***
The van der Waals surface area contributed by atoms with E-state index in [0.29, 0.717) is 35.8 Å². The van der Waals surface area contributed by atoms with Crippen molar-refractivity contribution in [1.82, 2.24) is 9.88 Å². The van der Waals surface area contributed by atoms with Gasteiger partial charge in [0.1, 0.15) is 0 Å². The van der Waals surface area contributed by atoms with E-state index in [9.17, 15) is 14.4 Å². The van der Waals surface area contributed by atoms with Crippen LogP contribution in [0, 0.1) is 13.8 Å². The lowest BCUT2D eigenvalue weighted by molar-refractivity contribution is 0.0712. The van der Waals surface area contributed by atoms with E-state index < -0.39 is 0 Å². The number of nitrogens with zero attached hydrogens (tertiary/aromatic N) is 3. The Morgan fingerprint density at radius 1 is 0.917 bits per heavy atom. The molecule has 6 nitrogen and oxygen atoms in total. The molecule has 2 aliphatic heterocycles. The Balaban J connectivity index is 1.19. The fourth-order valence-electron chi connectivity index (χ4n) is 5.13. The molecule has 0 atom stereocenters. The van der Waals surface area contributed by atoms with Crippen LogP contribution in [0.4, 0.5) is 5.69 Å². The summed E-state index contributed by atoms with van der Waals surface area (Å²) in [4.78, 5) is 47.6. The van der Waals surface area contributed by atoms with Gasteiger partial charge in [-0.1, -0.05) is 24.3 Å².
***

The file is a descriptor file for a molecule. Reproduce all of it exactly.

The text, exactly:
The van der Waals surface area contributed by atoms with E-state index in [0.29, 0.717) is 35.8 Å². The van der Waals surface area contributed by atoms with Crippen molar-refractivity contribution in [1.82, 2.24) is 9.88 Å². The van der Waals surface area contributed by atoms with Gasteiger partial charge in [0.1, 0.15) is 0 Å². The van der Waals surface area contributed by atoms with E-state index in [9.17, 15) is 14.4 Å². The van der Waals surface area contributed by atoms with Crippen LogP contribution in [0, 0.1) is 13.8 Å². The lowest BCUT2D eigenvalue weighted by molar-refractivity contribution is 0.0712. The van der Waals surface area contributed by atoms with E-state index < -0.39 is 0 Å². The number of nitrogens with zero attached hydrogens (tertiary/aromatic N) is 3. The Morgan fingerprint density at radius 1 is 0.917 bits per heavy atom. The molecule has 6 nitrogen and oxygen atoms in total. The molecule has 2 aliphatic heterocycles. The Balaban J connectivity index is 1.19. The fourth-order valence-electron chi connectivity index (χ4n) is 5.13. The molecule has 0 atom stereocenters. The van der Waals surface area contributed by atoms with Crippen LogP contribution in [0.4, 0.5) is 5.69 Å². The summed E-state index contributed by atoms with van der Waals surface area (Å²) in [4.78, 5) is 47.6. The van der Waals surface area contributed by atoms with Gasteiger partial charge in [-0.1, -0.05) is 24.3 Å².